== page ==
“I don’t see anything,” he said. “But in the low light it’s easy to miss something. I’ll put the pictures on the big monitor when I get back to the office, and if there’s something that will point us in the direction of a suspect, I’ll find it.”
“You’re going back to the office tonight?” I asked. I felt a little disappointed at that. It’s not like I was planning on him staying over at my house, not at all. I just thought we were nice and relaxed, maybe our evening didn’t need to end quite so soon.
“Yeah, as soon as that cast dries. I’ll scan the boot print and run it through a database of manufacturers. We don’t have everything catalogued, but if it’s a boot by a major shoe company in the US, I bet we’ll have it.”
“You have a computer program with every shoe print made in the United States?” I felt a little like Big Brother was watching, and he had a foot fetish.
“Distributed in the US,” he corrected. “Most shoes sold in America aren’t made here. But yeah, the FBI created a shoe print database a few years ago, and local law enforcement can access it. It’s not free, but there’s grant money available. Besides, I didn’t spend all our budget on that tank the National Guard wanted me to take off their hands, so we can afford to look up a couple of footprints.”
“I will never understand how law enforcement works,” I said.
“Be glad of that, Lila Grace. Aim that flashlight over here.” He pointed at the fence, then frowned. “Yeah, I can’t pull any prints off that. The surface is way too rough and uneven. Our guy probably wore gloves climbing over it, anyway. Wouldn’t make sense to carry gloves through your back yard just to put them on at the door.”
He crouched by the fence, going over every inch of it closely. I got down on one knee beside him, feeling the dew soak through the knee of my pants. My crouching days were over long ago, arthritis in my knees making it painful and a little middle-aged spread across the hips making my balance treacherous. The last thing I needed was to sprawl on my behind in the middle of a crime scene.
“Do you see anything?” I asked, keeping my voice low. I don’t know why I felt the need to whisper, my lot was sizable and unless someone felt the need to be standing on the other side of the fence, they couldn’t hear me if I spoke in my full voice. I guess it was the suspense of it all.
He turned to me, and as he did I caught a whiff of the smell of him. Laundry detergent, spicy aftershave, Jim Beam and just a hint of sweat blended together to make me swoon just a little. It had been a long time since I swooned, and I was out of practice, but I remembered what it felt like. I liked it. I was also very glad I wasn’t trying to maintain my balance, because I would certainly have plopped down on my butt in the wet grass, a mood-killer if there ever was one.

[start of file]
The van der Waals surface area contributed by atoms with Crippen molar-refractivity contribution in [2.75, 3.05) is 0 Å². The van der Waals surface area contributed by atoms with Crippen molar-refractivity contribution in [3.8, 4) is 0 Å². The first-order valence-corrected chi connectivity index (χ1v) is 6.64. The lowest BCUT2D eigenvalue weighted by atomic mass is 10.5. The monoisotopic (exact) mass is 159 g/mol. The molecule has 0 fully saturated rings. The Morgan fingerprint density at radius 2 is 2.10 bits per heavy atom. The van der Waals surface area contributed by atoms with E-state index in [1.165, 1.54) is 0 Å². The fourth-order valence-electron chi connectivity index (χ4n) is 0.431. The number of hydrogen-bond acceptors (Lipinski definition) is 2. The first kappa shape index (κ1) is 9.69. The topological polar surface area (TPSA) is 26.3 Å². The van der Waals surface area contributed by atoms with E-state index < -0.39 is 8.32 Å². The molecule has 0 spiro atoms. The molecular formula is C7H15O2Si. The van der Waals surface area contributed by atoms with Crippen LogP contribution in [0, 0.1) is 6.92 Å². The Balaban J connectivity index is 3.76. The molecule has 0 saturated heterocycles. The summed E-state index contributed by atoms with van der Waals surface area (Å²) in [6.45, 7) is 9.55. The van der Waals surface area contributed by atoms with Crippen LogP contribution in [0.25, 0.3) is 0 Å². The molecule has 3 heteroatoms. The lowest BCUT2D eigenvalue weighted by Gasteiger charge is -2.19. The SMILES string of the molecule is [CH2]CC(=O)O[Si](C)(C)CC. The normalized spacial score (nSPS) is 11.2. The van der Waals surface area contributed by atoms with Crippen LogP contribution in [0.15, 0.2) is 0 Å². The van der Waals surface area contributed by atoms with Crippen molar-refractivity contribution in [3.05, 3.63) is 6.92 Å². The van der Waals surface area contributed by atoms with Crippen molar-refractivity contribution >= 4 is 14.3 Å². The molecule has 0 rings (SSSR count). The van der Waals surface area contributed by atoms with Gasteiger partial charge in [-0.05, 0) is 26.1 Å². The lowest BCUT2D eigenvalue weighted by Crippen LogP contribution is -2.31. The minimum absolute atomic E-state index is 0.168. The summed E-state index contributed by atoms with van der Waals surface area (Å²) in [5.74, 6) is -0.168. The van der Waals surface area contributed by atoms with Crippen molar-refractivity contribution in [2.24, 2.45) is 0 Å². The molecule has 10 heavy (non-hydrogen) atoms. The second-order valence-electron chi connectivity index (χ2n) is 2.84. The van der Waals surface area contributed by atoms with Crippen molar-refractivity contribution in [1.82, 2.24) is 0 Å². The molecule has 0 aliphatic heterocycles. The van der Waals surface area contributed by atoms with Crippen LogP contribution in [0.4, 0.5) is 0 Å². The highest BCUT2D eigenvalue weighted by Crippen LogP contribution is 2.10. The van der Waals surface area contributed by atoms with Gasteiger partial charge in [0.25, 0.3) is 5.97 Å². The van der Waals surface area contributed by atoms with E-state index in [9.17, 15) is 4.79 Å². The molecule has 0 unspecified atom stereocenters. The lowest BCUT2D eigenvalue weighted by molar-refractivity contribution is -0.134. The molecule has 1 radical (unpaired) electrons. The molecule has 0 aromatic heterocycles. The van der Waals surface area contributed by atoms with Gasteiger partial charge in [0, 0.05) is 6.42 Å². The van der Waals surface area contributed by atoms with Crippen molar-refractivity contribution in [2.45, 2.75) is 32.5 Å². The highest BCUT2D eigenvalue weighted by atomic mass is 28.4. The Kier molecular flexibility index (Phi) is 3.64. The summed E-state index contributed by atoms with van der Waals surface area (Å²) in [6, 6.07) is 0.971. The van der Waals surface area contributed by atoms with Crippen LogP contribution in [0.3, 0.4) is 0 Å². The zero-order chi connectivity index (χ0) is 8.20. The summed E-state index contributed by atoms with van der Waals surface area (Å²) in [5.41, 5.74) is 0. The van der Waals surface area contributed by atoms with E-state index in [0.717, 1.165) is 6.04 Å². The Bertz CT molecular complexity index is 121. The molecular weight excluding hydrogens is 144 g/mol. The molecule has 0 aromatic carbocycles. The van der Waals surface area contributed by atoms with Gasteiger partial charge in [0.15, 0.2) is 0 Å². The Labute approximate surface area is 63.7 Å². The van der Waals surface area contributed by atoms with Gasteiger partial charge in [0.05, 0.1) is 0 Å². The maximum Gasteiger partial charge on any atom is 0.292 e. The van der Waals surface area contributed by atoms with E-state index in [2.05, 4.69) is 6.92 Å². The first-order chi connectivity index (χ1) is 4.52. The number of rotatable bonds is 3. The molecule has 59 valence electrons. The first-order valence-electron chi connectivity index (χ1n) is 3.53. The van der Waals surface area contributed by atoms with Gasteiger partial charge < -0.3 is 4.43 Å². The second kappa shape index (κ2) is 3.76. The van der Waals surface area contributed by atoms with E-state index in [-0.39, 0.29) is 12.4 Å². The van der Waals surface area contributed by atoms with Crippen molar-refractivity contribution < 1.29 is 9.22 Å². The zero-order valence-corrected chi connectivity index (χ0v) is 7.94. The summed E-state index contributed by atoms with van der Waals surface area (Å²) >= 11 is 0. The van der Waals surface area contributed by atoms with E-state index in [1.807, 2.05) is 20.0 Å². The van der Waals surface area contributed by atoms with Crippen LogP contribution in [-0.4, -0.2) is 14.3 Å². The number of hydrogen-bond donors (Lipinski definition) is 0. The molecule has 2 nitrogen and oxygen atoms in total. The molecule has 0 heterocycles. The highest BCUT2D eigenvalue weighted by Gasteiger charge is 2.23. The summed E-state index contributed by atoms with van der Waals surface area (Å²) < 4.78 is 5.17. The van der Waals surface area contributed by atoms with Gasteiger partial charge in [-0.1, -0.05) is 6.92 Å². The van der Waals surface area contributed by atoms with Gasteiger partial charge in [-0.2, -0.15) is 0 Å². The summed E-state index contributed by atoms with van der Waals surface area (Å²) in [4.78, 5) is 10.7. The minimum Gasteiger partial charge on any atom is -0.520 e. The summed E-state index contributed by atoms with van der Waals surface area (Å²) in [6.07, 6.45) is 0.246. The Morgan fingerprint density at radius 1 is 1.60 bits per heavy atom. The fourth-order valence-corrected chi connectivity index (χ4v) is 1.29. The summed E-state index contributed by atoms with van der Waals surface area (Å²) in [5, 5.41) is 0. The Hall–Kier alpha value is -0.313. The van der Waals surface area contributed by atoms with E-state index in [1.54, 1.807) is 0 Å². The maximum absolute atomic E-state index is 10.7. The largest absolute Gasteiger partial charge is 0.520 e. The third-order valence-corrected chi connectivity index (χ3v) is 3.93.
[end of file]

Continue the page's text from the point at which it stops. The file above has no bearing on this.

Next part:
“No, there’s nothing here,” he said, his voice low like mine.
I didn’t feel like I needed to argue with him right then, but he was wrong. There was very definitely something there. I wasn’t sure what it was, but I was very interested in finding out.
He stood up, and I followed suit. He packed up his tool kit and held out his hand. I stared at it, not knowing exactly what he wanted, then put my own hand in his. It felt good, the rough calluses of his palm against my own far-from-smooth hands. I work in my little garden too much to have very girly hands.
“While that’s nice, Lila Grace, and I’m certainly not complaining about holding your hand, I need my flashlight back.”
I was very glad it was too dark for him to see me blush. I let go of his hand and passed him the light, then turned and walked back into the house. We got to the living room and I turned to the couch. “Are you…gonna stay a little while?” I felt tentative now, like we needed to figure out how to start all over again. He shuffled his feet, like a schoolboy trying to figure out whether to kiss the girl on the playground, pull her pigtails, or both.
“I better go ahead to the office and get these photos logged. Can’t mess up the chain of evidence, you know.”
I did. I knew he had an excuse to leave, so he would. Damn you, Sheriff Johnny, for finding clues! “I reckon I’ll talk to you in the morning,” I said.